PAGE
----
News of Silevo’s decision to build new solar factory in Buffalo met with deafening silence in the trades
Aside from a handful of notable exceptions, there is little solar cell and module manufacturing going on in the United States. One would think that the renewable trade press and clean-energy beat reporters in the general media would jump on any story about a major new production facility in the works. Yet after the announcement about Silevo’s decision to build a state-of-the art PV factory on the site of the old Republic Steel mill in south Buffalo came out late last week (fellow Fremont, CA, startup, LED lighting firm Soraa, will also locate its manufacturing facility there), the silence from the green-media cognoscenti has been deafening. Few if any of the usual suspects—including the Curator (until now)–picked up the news.
I had been aware that the news about Silevo’s site selection choice was imminent, based on my conversation with the company’s Aaron Thurlow at Solar Power International in Chicago, which I wrote about in one of my post-show blogs. “The high-efficiency crystalline-silicon upstart’s VP of global sales and marketing told me that a production facility–with an initial cell-making capacity of 200MW–will begin ramping in 2014,” I noted then. “Although he would not tell me the precise site of the new fab, it will be located somewhere in the northeastern U.S. The factory will ultimately be expandable to 1GW. An as-yet-to-be-determined amount of PV module production will take place there as well.”
The Buffalo News was all over the story, with multiple features, profiles, and blogs providing lots of details and local reaction, some of which can be found here. Associated Press covered it—via a piece syndicated at the SFGate site and elsewhere—and described an ambitious private-public plan to invest about $1.7 billion in the “Buffalo High-Tech Manufacturing Innovation Hub at RiverBend.” The state of New York will pony up $225 million and own the facilities at the new tech cluster, with the two companies (which will be the first tenants) coming up with the rest of the sum.
Gov. Andrew Cuomo broke the news at a packed event, where he was joined by the always colorful Alain Kaloyeros, chief exec of the SUNY College of Nanoscale Science and Engineering (which will be working with the firms). The two were effusive in their comments.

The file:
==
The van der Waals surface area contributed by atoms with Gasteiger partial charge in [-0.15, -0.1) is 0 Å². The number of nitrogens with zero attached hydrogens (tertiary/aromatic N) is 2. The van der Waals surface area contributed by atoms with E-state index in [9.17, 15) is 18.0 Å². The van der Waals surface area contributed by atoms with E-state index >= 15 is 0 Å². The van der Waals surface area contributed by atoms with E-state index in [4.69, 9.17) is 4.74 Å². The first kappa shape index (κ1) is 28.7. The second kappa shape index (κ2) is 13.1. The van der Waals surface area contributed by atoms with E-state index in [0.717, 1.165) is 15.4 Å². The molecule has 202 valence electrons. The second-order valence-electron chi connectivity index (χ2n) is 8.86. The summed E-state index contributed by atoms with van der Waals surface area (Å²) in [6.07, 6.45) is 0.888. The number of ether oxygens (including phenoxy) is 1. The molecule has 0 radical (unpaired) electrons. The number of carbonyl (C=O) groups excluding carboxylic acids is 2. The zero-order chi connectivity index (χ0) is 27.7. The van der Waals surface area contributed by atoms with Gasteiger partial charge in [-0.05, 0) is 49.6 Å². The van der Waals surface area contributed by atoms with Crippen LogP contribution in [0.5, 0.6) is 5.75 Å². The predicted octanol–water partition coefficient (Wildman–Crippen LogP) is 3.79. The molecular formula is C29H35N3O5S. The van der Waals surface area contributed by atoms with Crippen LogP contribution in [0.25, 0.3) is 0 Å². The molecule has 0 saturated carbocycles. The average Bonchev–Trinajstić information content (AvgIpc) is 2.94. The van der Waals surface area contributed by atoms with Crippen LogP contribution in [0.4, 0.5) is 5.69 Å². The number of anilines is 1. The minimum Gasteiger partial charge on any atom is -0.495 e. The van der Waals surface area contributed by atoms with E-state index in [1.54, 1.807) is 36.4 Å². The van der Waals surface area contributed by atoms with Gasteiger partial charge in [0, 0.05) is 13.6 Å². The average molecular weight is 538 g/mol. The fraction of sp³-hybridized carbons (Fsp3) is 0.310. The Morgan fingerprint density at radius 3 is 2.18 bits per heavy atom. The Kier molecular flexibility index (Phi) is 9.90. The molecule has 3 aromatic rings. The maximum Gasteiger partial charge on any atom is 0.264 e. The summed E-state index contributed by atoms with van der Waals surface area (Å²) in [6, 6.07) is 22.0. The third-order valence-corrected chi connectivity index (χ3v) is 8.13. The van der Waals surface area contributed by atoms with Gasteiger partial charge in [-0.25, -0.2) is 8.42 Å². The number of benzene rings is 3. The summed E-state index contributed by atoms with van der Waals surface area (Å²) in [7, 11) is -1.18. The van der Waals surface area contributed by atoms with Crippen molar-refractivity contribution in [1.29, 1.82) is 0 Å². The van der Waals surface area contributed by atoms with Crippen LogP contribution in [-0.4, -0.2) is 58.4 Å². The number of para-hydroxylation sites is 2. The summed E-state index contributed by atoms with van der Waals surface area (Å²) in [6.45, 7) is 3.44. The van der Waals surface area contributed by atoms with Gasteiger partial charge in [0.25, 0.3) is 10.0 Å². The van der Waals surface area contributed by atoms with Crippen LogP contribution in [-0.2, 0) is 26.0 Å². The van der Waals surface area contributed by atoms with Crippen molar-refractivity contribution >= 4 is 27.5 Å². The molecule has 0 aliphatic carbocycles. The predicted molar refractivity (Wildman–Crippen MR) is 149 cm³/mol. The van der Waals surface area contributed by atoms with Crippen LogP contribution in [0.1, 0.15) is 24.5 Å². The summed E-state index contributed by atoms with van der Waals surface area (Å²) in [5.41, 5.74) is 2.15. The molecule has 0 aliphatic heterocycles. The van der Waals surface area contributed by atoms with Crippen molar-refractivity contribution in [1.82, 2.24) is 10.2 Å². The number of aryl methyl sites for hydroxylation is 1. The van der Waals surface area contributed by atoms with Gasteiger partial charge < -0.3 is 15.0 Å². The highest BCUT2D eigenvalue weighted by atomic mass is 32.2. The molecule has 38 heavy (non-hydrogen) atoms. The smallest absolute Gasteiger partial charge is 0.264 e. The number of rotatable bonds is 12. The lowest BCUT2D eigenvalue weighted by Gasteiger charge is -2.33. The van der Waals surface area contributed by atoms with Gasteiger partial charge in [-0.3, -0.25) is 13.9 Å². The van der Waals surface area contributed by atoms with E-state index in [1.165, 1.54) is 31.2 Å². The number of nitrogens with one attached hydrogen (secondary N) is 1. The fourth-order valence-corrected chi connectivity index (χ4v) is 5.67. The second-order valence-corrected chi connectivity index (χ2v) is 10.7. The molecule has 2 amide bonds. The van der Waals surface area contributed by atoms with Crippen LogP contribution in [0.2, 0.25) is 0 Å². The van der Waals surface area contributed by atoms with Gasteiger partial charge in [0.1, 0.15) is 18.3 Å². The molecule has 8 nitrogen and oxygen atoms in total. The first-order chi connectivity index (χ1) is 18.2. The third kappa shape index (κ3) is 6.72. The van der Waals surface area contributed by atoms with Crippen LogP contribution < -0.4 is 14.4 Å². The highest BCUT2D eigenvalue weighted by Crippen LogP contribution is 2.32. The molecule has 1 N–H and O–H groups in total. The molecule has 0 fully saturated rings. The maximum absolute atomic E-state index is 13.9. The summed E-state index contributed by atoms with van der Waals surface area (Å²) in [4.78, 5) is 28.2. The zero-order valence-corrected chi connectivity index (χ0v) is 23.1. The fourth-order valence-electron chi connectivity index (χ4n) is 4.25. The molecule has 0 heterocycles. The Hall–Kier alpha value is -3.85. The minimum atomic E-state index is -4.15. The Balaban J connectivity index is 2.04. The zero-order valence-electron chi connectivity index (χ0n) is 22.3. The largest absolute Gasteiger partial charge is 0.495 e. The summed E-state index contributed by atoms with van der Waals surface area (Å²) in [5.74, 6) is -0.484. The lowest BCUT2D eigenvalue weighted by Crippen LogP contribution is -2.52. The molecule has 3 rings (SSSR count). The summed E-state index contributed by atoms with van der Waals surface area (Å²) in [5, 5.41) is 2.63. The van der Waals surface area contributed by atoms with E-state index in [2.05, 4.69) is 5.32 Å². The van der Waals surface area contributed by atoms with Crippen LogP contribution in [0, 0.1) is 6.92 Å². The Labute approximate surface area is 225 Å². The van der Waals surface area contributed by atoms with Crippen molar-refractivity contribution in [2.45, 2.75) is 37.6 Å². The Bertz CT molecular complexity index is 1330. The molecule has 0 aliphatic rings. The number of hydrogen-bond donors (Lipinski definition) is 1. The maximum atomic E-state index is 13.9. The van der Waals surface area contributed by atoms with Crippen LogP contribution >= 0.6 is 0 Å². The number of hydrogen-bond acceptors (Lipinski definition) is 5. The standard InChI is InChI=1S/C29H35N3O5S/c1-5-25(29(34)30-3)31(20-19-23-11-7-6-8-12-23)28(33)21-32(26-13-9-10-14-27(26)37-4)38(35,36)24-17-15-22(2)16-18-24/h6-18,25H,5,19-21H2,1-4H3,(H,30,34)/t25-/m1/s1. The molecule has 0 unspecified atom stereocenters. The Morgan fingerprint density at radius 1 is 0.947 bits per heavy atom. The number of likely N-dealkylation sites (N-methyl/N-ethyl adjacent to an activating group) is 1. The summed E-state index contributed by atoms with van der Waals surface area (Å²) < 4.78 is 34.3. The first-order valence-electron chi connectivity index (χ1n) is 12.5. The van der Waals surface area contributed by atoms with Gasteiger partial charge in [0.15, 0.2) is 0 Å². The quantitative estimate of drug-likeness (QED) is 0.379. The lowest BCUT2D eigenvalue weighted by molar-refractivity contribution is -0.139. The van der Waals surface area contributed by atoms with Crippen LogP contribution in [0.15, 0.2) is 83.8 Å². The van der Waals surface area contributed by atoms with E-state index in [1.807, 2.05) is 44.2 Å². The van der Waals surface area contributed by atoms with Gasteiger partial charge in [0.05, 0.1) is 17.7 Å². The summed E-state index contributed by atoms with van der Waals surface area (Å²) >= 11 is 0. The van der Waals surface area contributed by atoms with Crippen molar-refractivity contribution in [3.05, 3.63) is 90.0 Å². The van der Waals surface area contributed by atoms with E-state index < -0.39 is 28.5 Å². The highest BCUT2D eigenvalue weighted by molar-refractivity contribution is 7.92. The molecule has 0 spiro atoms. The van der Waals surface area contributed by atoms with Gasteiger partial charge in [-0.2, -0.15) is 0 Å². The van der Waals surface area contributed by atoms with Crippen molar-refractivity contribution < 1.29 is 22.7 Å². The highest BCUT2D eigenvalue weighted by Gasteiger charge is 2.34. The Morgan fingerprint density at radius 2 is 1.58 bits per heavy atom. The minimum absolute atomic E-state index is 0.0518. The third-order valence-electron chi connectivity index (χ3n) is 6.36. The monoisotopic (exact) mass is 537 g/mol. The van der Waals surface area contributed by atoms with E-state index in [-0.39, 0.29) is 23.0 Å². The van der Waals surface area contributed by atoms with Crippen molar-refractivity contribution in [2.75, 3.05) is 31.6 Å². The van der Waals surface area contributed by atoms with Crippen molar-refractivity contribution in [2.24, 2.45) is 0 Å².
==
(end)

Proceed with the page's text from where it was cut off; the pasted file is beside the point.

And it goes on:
“It’s probably the most exciting economic development announcement that we’ve had statewide since I’ve been governor,” Cuomo said. “This project, I believe, is a game-changer for Western New York.” Kaloyeros quipped: “Folks, this is real. This is like the Yankees coming to Buffalo. This is like Buffalo winning the Super Bowl.” (Note to Alain: Be careful when using a Super Bowl analogy with long-time—and long-suffering—Bills fans. Two words: Scott Norwood.)
Silevo’s CEO Zheng Xu told the Buffalo News that “the company picked the Buffalo site despite being courted by four other states that offered ‘very competitive incentives.’ Xu said the benefits of the clean energy hub, combined with the pool of engineering talent produced at Western New York universities and the region’s low-cost electricity, helped sway the company, which expects to produce its solar panels here just as cheaply as it can make them in China. Silevo, which has about 40 employees at a California office that will remain open, hopes to eventually hire 475 people to work at its RiverBend factory, which is expected to be ready to begin production in early 2015,” the story continued.
Shortly after last Thursday (Nov. 21) morning’s announcement, Kaloyeros told the paper that “it was apparent companies in the green energy industry already are taking notice: He received an email from the CEO of an unidentified company that previously spurned the state’s entreaties. Now, the executive was asking to meet with Cuomo and talk about the green-energy opportunities at the Buffalo hub.”
As guardedly encouraged as the Curator is by Silevo’s “Made in the USA” move, I am a bit discouraged that my media brothers and sisters covering the solar and renewables beat blew the coverage on such an important story.
PHOTO COURTESY OF SILEVO/TREATMENT BY TOM CHEYNEY